In
an interview for SeattleShowGal.com, Wiesenfeld said that his Post-Foetus project was "not necessarily defunct but I think both names are sort of amalgamating into the Baths name". In comparison with the recordings under the Geotic pseudonym, Post-Foetus is instantly recognisable as the work of Will Wiesenfeld. He creates grandiose electronic songs with pop melodies and introspective - often surreal - lyrical twists. Moving away from the spacey realm of ambient electronica, Wiesenfeld turns to a range of classical and folk instruments to produce a truly unique sound. Prime examples of this are his song 'Migration', which loops a phrase of cello music throughout, and 'Soundlight', which launches immediately into a minimalistic off-tune banjo riff before transforming into a grandiose, epic anthem to lost consciousness. 

Post-Foetus' main release, a full-length album titled 'The Fabric', establishes a lyrical and musical narrative as it progresses. The lyrics are darkly passionate and often naively abrupt, particularly when, at the start of 'It's Gonna Rock', Wiesenfeld confesses, "I sometimes wonder why I haven't killed myself already". At the end of 'Soundlight', he pleads, "Let it stay dark, where I dream just like a child. Make it like death, make it final, make it stay black like this for good". They are the product of an unsettled mind, but they also echo the sentiments of courage and endurance which are so movingly chronicled in Baths' debut album, Cerulean.

The not-quite-defunct Post-Foetus is my favorite of Wiesenfeld's main projects, but, as he stated in the interview for SeattleShowGal, Baths does not represent a permanent change in his aesthetic. I think that we can expect a slight departure from the pop melodies of Cerulean and back towards the darker mood and unconventionality of Post-Foetus in his next album. If you don't believe me, listen to his unreleased song Ocean Death, which opens with a pounding succession of droning techno beats and heavily distorted vocals and sees Wiesenfeld softly singing the tripped-out lyric, "I am the ocean". Either way, Post-Foetus is worth listening to, and provides a small glance into where Will Wiesenfeld comes from and where he's going.

You can stream the entire album here.

Thursday, 18 November 2010

Why Pitchfork Are Wrong About Joan of Arc


I was genuinely surprised when I discovered Pitchfork's collective stance on Joan of Arc. I say the collective stance, because of the six albums reviewed, the most generous score was 5.3, and that was somewhat oddly attributed to Tim Kinsella's baffling creation, Joan of Arc, Dick Cheney, Mark Twain.

"Yup," Marc Hogan writes, with a detectable sigh of resignation, "another record by perennial Chicago snob-rock pissing alley Tim Kinsella(s) and his rotating cast of enablers".

Again, in a scathing review of The Gap, Brent DiCrescenzo writes, "Tim Kinsella and Joan of Arc are back with the minimal, random The Gap. Live in Chicago, 1999 was certainly "abysmal," but that word implies a "bottomless," "fathomless," or "infinite" depth of horrible. How can one proceed further than the infinite? But let's skip all this classification and reification of "horrible" and cut to the chase: Joan of Arc make unlistenable faux-art records".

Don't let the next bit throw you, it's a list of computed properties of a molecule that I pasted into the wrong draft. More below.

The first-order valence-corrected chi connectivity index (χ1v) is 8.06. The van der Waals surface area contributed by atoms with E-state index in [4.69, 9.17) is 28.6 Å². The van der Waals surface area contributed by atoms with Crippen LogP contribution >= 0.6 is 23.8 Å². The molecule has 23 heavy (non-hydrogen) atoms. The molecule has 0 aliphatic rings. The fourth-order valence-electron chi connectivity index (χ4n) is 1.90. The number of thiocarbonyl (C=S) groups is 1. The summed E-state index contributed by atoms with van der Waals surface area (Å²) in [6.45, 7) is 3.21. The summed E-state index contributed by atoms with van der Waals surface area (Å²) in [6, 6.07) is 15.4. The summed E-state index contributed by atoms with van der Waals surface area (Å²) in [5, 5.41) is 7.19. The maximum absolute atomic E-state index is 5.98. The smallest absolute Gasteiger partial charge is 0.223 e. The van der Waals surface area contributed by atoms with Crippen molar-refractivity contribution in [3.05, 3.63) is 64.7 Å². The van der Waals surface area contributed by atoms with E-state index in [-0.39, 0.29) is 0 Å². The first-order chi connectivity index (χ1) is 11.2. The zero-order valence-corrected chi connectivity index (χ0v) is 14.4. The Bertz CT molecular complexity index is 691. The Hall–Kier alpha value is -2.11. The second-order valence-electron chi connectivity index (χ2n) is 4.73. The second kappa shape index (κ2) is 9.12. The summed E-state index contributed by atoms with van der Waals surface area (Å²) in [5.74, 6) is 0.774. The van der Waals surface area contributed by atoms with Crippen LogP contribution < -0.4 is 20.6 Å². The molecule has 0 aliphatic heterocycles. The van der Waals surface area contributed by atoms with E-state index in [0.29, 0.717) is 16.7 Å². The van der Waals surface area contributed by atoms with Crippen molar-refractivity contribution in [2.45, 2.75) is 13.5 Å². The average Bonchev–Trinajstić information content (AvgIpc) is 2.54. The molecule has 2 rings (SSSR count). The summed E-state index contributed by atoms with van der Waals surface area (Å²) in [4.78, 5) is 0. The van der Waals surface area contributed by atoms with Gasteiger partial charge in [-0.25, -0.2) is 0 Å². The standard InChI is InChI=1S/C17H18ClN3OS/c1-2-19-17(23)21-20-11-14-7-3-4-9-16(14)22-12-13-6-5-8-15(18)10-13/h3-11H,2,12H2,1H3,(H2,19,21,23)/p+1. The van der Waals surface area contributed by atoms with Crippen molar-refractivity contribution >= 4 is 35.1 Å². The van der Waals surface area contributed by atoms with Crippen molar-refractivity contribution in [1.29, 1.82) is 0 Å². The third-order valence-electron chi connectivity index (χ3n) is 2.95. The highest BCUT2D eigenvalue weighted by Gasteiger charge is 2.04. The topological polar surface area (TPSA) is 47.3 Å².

Putting aside the fact that many have claimed that DiCrescenzo writes unreadable faux-art reviews (cf. Ripfork's countless satirical attacks), his stance is justifiable. I may be one of those blind Kinsella followers that, in Jullianne Shepherd's words, "love him with frothing passion", but I can kind of understand Pitchfork's point of view.

There is no definitive line-up in Joan of Arc, and the project can be better described as a loose collective than a band. Each new recording concept is undoubtedly a product of the abstract mentality of Tim Kinsella, and in his endless thirst for experimentation he often gets it wrong. But in putting Joan of Arc in the firing range for a timely release of pent-up critical vitriol, Pitchfork are sorely mistaken.

Say what you like about Tim Kinsella, no-one can deny that he is seminal. Since Cap'n Jazz was set up by the Kinsella brothers in the late eighties, the band has exerted a profound influence on contemporary indie music. Kinsella's raw, stream-of-consciousness lyrics, his innovative development of math-rock riffs, his antagonism towards conventional melodic patterns - love them or hate them - have influenced many well-known bands and invariably changed the way we approach indie music today. Looking at the abrasive vocals and fiddly  musical phrases in the songs of Manchester-based Hot Club de Paris, it is difficult not to see a nod to Cap'n Jazz's more melodic numbers, such as "Precious" and "Little League". Couple this with Hot Club's (studio) album title, Live at Dead Lake - a distinct reference to Joan of Arc's Live in Chicago (also a studio album) - and it is clear that Kinsella represents, for them, an important predecessor.


In that notoriously gutless establishment which is the contemporary indie scene, Joan of Arc is to my mind one of the bravest feats of the last decade. In "I love a woman (who loves me)", Tim Kinsella confesses that he is "too smart to be a pop star, not smart enough not to be", and his music seems to constantly explore this feeling of creative impasse, searching for a form of expression which is adequate. Kinsella, who aspired to be and perhaps has always conceived himself as a poet, stretches and plays with language to a point where it becomes nonsensical. Musically, equally, he pushes the boundaries of what we describe as a 'song', placing droning white-noise above whispered fragments or getting children to bleat atonally in minimalist recordings.